ISLAMABAD (AFP) - Police in Pakistan’s capital Islamabad fired tear gas and rubber bullets on anti-government protesters attempting to storm Prime Minister Nawaz Sharif’s official residence late Saturday, injuring six people, according to officials.
Protesters have been camped outside parliament since Aug 15 demanding Sharif quit, claiming the election which swept him to power last year was rigged.
Some 25,000 people began to march on the Prime Minister’s house late Saturday after talks with the government mediated by the powerful army failed to end the impasse.
“The police are continuing to fire tear gas to disperse them,” an AFP journalist at the scene said, adding that the shelling began when the protesters tried to remove some barricades located in front of the residences of the prime minister and president using cranes.
Wasim Raja, a spokesman for the government-run Pakistan Institute for Medical Sciences, Islamabad’s main government hospital, said: “We have received six people, they have rubber bullet injuries.”
Television pictures showed police in riot gear and some bloodied protesters being carried to ambulances.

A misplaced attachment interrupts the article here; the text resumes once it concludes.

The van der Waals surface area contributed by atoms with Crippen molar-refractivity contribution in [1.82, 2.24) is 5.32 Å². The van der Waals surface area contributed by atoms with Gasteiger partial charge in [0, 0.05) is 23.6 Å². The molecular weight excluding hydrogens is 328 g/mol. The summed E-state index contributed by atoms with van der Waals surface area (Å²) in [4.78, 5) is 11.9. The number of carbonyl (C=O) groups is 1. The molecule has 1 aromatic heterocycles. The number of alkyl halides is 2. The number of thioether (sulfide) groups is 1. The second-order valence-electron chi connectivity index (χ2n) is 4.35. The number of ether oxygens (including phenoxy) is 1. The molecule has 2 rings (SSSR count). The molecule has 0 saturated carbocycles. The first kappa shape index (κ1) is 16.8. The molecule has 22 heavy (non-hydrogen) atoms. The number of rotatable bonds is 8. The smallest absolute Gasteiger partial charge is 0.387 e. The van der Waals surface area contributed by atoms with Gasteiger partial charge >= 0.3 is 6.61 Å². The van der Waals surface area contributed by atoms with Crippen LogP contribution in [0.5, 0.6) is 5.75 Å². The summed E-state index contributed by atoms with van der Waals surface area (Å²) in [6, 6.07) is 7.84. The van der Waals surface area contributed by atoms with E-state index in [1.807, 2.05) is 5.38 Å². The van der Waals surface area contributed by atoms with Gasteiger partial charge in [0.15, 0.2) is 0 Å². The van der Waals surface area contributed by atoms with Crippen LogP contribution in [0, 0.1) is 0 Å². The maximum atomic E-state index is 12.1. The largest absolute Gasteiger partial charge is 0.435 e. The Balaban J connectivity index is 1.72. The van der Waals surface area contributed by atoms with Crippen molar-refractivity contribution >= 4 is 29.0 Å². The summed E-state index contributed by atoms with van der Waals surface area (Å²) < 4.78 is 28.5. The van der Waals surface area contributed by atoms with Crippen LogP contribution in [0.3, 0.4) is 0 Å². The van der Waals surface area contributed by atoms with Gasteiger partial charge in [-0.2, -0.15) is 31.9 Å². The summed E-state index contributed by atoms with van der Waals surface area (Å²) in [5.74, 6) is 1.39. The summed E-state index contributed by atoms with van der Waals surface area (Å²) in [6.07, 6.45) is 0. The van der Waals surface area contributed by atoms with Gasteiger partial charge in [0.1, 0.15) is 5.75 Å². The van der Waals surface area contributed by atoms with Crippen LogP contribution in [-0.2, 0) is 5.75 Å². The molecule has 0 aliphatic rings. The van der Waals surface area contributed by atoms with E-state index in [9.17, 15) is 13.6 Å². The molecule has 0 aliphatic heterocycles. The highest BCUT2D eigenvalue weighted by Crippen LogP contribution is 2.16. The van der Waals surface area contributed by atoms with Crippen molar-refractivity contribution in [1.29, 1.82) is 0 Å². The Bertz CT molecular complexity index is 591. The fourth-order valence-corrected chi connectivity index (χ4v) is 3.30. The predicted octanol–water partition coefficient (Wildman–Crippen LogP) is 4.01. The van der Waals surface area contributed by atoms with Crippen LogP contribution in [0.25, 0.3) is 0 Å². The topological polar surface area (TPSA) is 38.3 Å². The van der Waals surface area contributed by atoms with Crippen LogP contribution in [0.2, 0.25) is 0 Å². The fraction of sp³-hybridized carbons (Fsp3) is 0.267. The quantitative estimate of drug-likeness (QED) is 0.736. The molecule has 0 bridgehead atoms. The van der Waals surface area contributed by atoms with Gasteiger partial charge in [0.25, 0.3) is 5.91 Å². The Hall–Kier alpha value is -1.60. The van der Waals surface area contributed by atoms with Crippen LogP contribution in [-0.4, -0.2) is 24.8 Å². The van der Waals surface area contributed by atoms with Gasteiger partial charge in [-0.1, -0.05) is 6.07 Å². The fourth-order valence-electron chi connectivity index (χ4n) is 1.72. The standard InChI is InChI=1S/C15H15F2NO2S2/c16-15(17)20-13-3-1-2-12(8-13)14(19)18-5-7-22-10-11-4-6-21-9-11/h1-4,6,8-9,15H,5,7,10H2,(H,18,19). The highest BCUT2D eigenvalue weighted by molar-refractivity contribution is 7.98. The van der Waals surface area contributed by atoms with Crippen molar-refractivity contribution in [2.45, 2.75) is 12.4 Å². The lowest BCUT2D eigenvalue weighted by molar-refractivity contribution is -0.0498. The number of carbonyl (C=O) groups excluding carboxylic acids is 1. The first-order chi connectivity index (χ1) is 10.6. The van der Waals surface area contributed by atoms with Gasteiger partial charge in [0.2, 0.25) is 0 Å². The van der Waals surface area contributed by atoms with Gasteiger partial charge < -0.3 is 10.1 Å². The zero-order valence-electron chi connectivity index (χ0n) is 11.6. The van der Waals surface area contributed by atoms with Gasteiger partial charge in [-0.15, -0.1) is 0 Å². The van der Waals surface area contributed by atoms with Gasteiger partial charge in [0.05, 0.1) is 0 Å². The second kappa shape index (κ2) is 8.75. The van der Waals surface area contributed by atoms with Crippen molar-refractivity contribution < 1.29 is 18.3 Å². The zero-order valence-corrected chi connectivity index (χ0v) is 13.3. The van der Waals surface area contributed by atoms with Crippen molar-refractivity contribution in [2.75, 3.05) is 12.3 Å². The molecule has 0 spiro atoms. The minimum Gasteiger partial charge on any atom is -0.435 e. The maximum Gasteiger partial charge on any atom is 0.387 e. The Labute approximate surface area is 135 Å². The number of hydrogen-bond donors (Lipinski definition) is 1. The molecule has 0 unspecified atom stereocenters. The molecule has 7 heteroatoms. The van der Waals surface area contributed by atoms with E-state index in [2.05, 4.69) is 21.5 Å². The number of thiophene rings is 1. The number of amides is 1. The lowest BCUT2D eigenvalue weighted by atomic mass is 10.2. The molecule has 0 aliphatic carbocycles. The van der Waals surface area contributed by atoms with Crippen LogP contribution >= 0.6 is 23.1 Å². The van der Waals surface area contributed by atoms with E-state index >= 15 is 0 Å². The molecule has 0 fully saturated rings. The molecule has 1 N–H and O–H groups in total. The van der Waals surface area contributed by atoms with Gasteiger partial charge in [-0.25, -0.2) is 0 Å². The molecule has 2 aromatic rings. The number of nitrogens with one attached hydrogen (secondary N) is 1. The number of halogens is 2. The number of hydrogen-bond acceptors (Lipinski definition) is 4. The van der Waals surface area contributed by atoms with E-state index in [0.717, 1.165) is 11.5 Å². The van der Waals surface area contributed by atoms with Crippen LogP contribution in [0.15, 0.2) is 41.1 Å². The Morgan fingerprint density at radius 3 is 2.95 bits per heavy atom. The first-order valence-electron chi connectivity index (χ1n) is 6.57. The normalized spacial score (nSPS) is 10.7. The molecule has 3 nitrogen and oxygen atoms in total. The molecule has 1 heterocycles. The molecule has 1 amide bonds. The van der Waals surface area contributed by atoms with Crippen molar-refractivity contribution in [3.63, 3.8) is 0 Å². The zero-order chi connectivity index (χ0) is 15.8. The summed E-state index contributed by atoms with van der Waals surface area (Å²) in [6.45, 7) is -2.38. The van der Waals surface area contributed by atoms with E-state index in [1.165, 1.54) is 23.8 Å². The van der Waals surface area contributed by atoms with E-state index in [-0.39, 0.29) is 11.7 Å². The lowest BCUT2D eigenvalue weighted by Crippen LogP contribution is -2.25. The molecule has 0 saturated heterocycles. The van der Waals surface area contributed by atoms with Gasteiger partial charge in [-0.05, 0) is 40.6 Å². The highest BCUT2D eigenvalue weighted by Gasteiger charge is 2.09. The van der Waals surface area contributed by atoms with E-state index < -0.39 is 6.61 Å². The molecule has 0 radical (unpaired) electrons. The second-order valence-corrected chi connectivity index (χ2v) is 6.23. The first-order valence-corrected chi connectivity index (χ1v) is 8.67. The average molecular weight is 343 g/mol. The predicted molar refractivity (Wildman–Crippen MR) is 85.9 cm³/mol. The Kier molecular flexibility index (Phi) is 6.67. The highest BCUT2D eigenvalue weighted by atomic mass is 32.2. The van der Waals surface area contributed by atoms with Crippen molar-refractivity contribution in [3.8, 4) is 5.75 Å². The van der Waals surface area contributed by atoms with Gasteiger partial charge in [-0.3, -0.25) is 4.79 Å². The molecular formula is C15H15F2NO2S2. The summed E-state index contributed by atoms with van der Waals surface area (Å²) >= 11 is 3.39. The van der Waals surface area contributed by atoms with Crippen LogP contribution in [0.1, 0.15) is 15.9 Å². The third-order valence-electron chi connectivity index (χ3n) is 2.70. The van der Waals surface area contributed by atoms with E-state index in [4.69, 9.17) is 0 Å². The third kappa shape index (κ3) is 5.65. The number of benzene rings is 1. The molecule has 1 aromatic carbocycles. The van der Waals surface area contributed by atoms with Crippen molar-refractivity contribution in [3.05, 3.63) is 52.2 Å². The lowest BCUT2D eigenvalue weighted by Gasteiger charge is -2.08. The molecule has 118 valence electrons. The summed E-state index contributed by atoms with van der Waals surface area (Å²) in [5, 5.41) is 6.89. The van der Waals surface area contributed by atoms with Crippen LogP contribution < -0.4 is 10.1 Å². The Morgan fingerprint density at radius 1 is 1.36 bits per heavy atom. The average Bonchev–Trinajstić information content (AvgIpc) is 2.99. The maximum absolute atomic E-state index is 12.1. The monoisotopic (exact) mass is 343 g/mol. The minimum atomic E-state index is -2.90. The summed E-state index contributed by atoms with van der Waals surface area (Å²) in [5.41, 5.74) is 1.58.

Paramilitary troops and soldiers standing guard to protect the PM’s house as well as other sensitive installations have not yet been called into action.
The government, meanwhile, struck a defiant note, issuing a statement saying that Sharif would not be stepping down.
“There is no question of resignation or proceeding on leave by Prime Minister Muhammad Nawaz Sharif, nor any member from the government side has made such suggestion,” the statement said.
Sharif had earlier dismissed the two-week old impasse as a “tiny storm” that would end soon.
The state-owned Pakistan Television quoted defence minister Khawaja Muhammad Asif as saying: “No one would be allowed to enter inside the sensitive buildings.”
The crisis took on a new dimension Thursday after the government asked the army to mediate, raising fears the military would use the situation to enact a “soft coup” and increase its dominance over civilian authorities.
Opposition cricketer-turned-politician Imran Khan alleges the 2013 general election that swept Sharif to power in a landslide was rigged, though international observers said the vote was largely free and fair.
Populist cleric Tahir-ul-Qadri has demanded wholesale changes to Pakistan’s political system and called for an interim “unity government” while they are implemented.
The leaders have drawn thousands to the streets of Islamabad, but their call has not mobilised mass support in a country of 180 million people.